Red Hat boosts scalability in enterprise Linux upgrade

Red Hat will preview on Wednesday an upgrade to its enterprise Linux distribution, which offers dramatic improvements in scalability as well as power management and storage enhancements.

Red Hat Enterprise Linux (RHEL) 6 offers advancements gleaned from the past four years of upstream kernel development as well advances in compiling and debugging, virtualization and performance, said Tim Burke, vice president of platform engineering at Red Hat. A beta release is available at Red Hat’s Web page.

“We’re trying to have lower total cost of ownership of deployment for large data centers,” with version 6, Burke said. The release also is intended for midsize businesses as well, he said. General availability of the finished RHEL 6 release is planned for later this year.

In a prepared statement, the Linux Foundation endorsed both Red Hat and RHEL 6.

“Red Hat has set the standard of success for open source companies. Their business results are outstanding and have silenced long ago any doubters about whether or not you can build a profitable business on open source and Linux,” said Amanda McPherson, vice president of marketing and developer programs at the foundation. “RHEL6 will be a big milestone for the Linux industry and Red Hat’s millions of corporate users.”

In the scalability realm, version 6 supports much larger memory configurations. “We can go up to 128TB,” of addressable physical address space, Burke said. This is far beyond the previous limit of a single terabyte. Add in virtualization and swapping capabilities, and memory consumption is “almost unbounded,” said Burke.

The upgrade also vastly improves CPU volume support, enabling the OS to scale out to hardware systems expected in the future. Previously, RHEL supported an estimated 512 processors; now it has a theoretical limit of 64,000 processors

“We can support vastly more CPUs, more core processors than we could in RHEL 5 and prior releases,” Burke said.

For power management, an improved system scheduler is featured that can, for example, drop unused sockets into lower power states. To improve storage and volume management, version 6 offers better handling of multipath devices in storage arrays. Bandwidth usage is improved among multiple interconnects. Network block storage is supported by FCoE and iSCSI protocols.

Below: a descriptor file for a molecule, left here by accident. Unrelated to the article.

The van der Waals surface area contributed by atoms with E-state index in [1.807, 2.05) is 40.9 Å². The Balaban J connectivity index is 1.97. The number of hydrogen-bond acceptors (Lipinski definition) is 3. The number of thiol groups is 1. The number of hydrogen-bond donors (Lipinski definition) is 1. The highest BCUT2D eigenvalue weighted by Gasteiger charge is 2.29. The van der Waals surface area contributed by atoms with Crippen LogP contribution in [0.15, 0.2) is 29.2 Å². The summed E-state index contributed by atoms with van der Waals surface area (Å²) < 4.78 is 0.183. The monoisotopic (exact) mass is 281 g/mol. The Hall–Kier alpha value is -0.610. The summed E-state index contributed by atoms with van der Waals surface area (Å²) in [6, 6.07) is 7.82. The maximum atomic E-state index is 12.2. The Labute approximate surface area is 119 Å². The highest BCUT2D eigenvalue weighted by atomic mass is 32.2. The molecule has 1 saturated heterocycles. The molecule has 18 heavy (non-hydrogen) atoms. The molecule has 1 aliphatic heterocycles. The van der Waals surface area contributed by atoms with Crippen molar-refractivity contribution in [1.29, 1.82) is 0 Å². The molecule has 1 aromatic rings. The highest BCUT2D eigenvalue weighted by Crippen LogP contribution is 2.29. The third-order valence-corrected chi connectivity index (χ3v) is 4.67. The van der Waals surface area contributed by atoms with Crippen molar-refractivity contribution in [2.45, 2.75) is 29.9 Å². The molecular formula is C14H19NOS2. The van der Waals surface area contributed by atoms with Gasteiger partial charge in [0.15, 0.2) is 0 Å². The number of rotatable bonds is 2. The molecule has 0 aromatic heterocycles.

Reliability has been improved, with version 6 better able to isolate such system issues as faulty memory. Also, a new default file system is featured, dubbed ext4. It supports largre file sizes and more efficient allocation of disk space, Red Hat said.

Version 6 builds on the KVM (Kernel-based Virtual Machine) virtualization in earlier releases, incorporating performance, scheduler and hardware support enhancements, the company said.

A control group, or cgroup, capability enables better control over resource consumption, such as memory bandwidth. Users, for example, can allot specific percentages of memory bandwidth to specific applications, Burke said.

An SSDD (System Security Services Daemon) in RHEL 6 provides central management of identities and can cache credentials for offline use. A SELInux sandbox allows execution of un-trusted content in an isolated environment.

The GCC compiler in version 6 has been updated to version 4.4. It features debugging capabilities and conforming to the OpenMP 3.0. API for parallel programming. An automated bug reporting tool is featured to provide a consistent way to find and report system exception conditions such as kernel failures.

RHEL 6 serves as a hybrid of the most recent Linux kernels, including the Linux 2.6.34 kernel still in development, said Burke. Red Hat will take the beta version and fashion different variants, including a desktop version. For the desktop, version 6 includes driver updates to support Nvidia graphics devices. The Gnome and KDE desktops are updated as well.

RHEL 5 was released in March 2007 and has had regular updates since then, Red Had said. Red Hat and ISV and OEM partners will continue to support it until 2014, Red Hat said.

Red Hat’s Linux runs on 32- and 64-bit Intel and AMD chips as well as IBM PowerPC and IBM System z mainframe systems.

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